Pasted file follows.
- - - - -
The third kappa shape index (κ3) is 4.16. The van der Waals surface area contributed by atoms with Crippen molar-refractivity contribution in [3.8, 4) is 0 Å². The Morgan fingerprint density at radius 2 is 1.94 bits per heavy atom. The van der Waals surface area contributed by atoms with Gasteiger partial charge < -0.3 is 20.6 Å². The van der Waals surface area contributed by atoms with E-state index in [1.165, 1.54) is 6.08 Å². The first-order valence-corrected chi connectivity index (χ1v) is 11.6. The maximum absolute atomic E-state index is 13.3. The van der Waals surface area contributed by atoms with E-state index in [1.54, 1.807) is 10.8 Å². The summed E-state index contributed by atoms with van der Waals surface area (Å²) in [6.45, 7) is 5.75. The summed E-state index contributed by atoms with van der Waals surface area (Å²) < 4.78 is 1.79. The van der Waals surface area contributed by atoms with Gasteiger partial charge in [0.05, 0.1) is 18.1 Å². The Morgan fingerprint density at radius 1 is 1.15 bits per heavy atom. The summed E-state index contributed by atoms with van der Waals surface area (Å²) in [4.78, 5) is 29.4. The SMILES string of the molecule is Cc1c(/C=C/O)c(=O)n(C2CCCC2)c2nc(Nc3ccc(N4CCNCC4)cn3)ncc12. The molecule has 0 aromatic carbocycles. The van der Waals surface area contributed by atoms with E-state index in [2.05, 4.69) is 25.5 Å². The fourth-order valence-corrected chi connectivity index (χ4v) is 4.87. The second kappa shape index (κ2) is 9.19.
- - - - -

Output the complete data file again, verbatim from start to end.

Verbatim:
The third kappa shape index (κ3) is 4.16. The van der Waals surface area contributed by atoms with Crippen molar-refractivity contribution in [3.8, 4) is 0 Å². The Morgan fingerprint density at radius 2 is 1.94 bits per heavy atom. The van der Waals surface area contributed by atoms with Gasteiger partial charge < -0.3 is 20.6 Å². The van der Waals surface area contributed by atoms with E-state index in [1.165, 1.54) is 6.08 Å². The first-order valence-corrected chi connectivity index (χ1v) is 11.6. The maximum absolute atomic E-state index is 13.3. The van der Waals surface area contributed by atoms with E-state index in [1.54, 1.807) is 10.8 Å². The summed E-state index contributed by atoms with van der Waals surface area (Å²) in [6.45, 7) is 5.75. The summed E-state index contributed by atoms with van der Waals surface area (Å²) < 4.78 is 1.79. The van der Waals surface area contributed by atoms with Gasteiger partial charge in [0.05, 0.1) is 18.1 Å². The Morgan fingerprint density at radius 1 is 1.15 bits per heavy atom. The summed E-state index contributed by atoms with van der Waals surface area (Å²) in [4.78, 5) is 29.4. The SMILES string of the molecule is Cc1c(/C=C/O)c(=O)n(C2CCCC2)c2nc(Nc3ccc(N4CCNCC4)cn3)ncc12. The molecule has 0 aromatic carbocycles. The van der Waals surface area contributed by atoms with E-state index in [2.05, 4.69) is 25.5 Å². The fourth-order valence-corrected chi connectivity index (χ4v) is 4.87. The second kappa shape index (κ2) is 9.19.